Our Violet knows how to look after our Violet.
I don't trust men with moustaches.
Imagine one inside your best china cup.
Who's got best china? Oh, it's waiting for me in my future, somewhere! Look at him smiling at her.
- Do you think they've come straight home? - How would I know?! - Has she said anything? Our Violet? Mm, she doesn't talk to us commoners.
What makes her think she's superior? I'm the one that uses words like "impersonal".
- What we looking at? - Your sister's reckless behaviour.
Oh, she'll have to get closer than that.
Look! He's waving at her! That's not impersonal.
Ooh! Ooh, that reminds me, must write to Brian.
Who left this here? - What? - You're later than usual, in that car with a married man.
Don't start.
- What's for tea? - Dinner! And why are you wearing your skirt shorter, and those dangerous earrings? It's not shorter.
Then your legs have grown since yesterday.
Dangerous earrings? They're not fit for work.
They're saying, "I'm up for mischief.
" Oh, I could use a pair.
Get your own, you're not borrowing these.
I hope he brought you straight home.
We were late leaving.
Mr Cartwright can't drop everything in the middle of a sale.
You don't sell farm machinery every day.
Oh, it's "Mr Cartwright" now, is it? It's always been Mr Cartwright.
The way you say it, it sounds like, "Hello, sailor.
" And how long has he had that moustache? How do I know how long he's had a moustache? You're in moustache denial.
And yet you're working together every day.
Pack it in, Hyacinth.
- We eating yet? - Is Father home? - Daddy's resting.
- Mmm! Again? Just like Mother.
She made her own jam.
Sugar in the morning Sugar in the evening Sugar after suppertime Be my little sugar And love me all the time Honey in the morning Honey in the evening Oh, I hate living in squalor.
- I've got plans.
- This is not squalor, this is genteel poverty.
Which we will be relieved of when Daddy becomes something big in the Wonder Brush Company.
The biggest wonder is he ever sells a brush! Kindly remember that that man, in his lone bed, had to single-handedly raise four infant daughters after Mummy was killed in the Blitz.
She ran off with a Yank! Does that sound likely from someone who made their own jam? He raised us "single-handedly"? We had a new auntie every few months.
His bed had a bigger turnover than a baker's oven.
He slept on the sofa.
And if anyone enquires, he always slept on the sofa.
I'd better look in on Daddy.
Don't leave the tap dripping.
She's on her own planet.
Right, low card loses.
- Whose sleeping with Hyacinth? - You don't get any giggles.
All she talks about is the house she's going to live in one day.
Keeps you awake half the night choosing wallpaper.
It's time you grew up, our Rose.
- Life's not a giggle.
- It is if you know where to look.
Right, pick your cards.
Lowest sleeps with Hyacinth.
Not only no giggles, you daren't whisper any secrets.
I should think you daren't, not yours.
What are you giggling at, you two? She's lost a George and found an Eric.
Not another one.
How do you remember which one's which? I find if you snog a bit, it all comes back to you.
What's wrong with Mr Cartwright's moustache? What's he hiding behind it? I don't like you in the car with a married moustache, you've got a bicycle.
I have to look decent at work.
Mr Cartwright says I'm an asset at reception.
You never smile, you misery.
You keep a face like a sore bum.
I smile at work! What's there to smile about here? Daddy's doing his best.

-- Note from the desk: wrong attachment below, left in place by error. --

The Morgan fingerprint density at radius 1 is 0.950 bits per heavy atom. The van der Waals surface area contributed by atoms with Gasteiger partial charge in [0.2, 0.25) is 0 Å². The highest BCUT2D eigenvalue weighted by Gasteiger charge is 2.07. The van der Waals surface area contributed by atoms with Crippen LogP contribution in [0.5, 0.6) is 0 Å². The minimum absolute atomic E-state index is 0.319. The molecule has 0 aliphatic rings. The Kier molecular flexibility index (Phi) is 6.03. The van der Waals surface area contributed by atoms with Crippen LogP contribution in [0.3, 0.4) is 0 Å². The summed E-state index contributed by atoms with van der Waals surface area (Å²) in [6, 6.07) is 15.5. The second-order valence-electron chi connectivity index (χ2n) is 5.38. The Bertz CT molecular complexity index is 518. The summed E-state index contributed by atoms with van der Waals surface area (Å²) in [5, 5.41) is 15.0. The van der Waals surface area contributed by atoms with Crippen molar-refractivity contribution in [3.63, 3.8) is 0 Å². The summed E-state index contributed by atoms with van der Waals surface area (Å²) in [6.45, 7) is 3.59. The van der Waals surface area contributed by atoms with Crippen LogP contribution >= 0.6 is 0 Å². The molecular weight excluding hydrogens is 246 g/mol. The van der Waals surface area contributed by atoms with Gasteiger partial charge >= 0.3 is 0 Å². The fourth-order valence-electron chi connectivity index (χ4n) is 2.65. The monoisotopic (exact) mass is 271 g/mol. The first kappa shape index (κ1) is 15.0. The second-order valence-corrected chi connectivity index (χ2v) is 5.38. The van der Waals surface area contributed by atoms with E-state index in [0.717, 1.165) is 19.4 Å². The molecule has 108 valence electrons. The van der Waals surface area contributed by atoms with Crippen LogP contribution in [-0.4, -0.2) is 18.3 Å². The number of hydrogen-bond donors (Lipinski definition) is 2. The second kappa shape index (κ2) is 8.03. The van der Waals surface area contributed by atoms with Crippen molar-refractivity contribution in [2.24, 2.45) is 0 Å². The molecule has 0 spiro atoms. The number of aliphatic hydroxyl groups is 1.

He recently sold a family pack of Wonder Cleaner! And spent his commission before he gets it! Alter your tone, madam! Daddy was a hero.
At Aldershot? Oh, Aldershot was at war with Germany! And then he served in the desert.
I know.
He still keeps a picture of a belly dancer in his wallet.
Out of respect for her services to the Allied cause! Just like Mother's to the Americans! Drinking her way through the Eighth Air Force.
- Hands across the sea, Violet.
- And legs, by the sound of it! Do you think we could all be American? That'd be better than living in this dump.
I think it's time we all went to sleep.
I could be eligible for Hollywood.
What, and leave Eric? Goodnight, everyone.
Say your prayers and dream nicely.
No funny stuff.
I hope we all haven't inherited Mother's genes.
She made her own jam! The Cooper-Smith residence, the maid speaking.
I believe Mrs Cooper-Smith has finished her breakfast.
Who, or should that be whom, shall I say is calling? Yes, my lady.
No, my lady.
Oh, no, my lady.
I'm sure I can remember a message from you I'm sorry, my lady.
There seems to be some strange noises on the line.
And it's off to work we go.
Without a kiss or a goodbye? Who is that on the phone, Hyacinth? A Lady Harkness, ma'am.
I'll take that.
Good morning, Sylvia.
I've spoken to a Lady Harkness! Oh! I must tell Daddy.
Me, chatting with the aristocracy.
She called me "girl"! "What was that noise, girl?" "That was Squadron Leader - retired - Cooper-Smith, overstepping his mark.
" That one's not for Daddy.
That one's for me to sort out.
My husband is a cheating swine, Hyacinth.
Oh, it was just a glancing blow, ma'am.
He's been seen parked in a lay-by with some blonde tart.
Maybe a customer, ma'am? - He sells cars.
- From the back-seat? Not just cars, dear, top of the range.
I wish I could say the same about his floozies.
I've done the bedrooms, ma'am.
So has Claude! Oh, I hate that man! I wish he were Ugly! I expect it's all a mistake.
Oh, no.
It's Claude, all right.
Never happy unless he's bombing something.
And I have to learn about this particular target from that old bag, Sylvia Harkness! Oh, ma'am.
Should we be talking like that about the aristocracy? Aristocracy? He's in dog food.
Bought his damn title.
I like to know how.
Daddy tried and got nowhere.
She was his so-called secretary.
If she's any good at shorthand, it wasn't Pitman's.
Pour me a gin, and get yourself one.
Oh, no.
I couldn't, ma'am.
It's a young girl's worst enemy.
No, dear.
Other girls are a girl's worst enemy.
You won't want gin, there's a liqueur.
You'll find it much sweeter.
- Love, oh, love, oh, careless love - Oh! ( Love, oh, careless love) Love, oh, love, oh, careless love ( Love, oh, careless love) You've broke the heart of many a poor girl But you'll never Oh! Oh, um, the Cooper-Smith residence.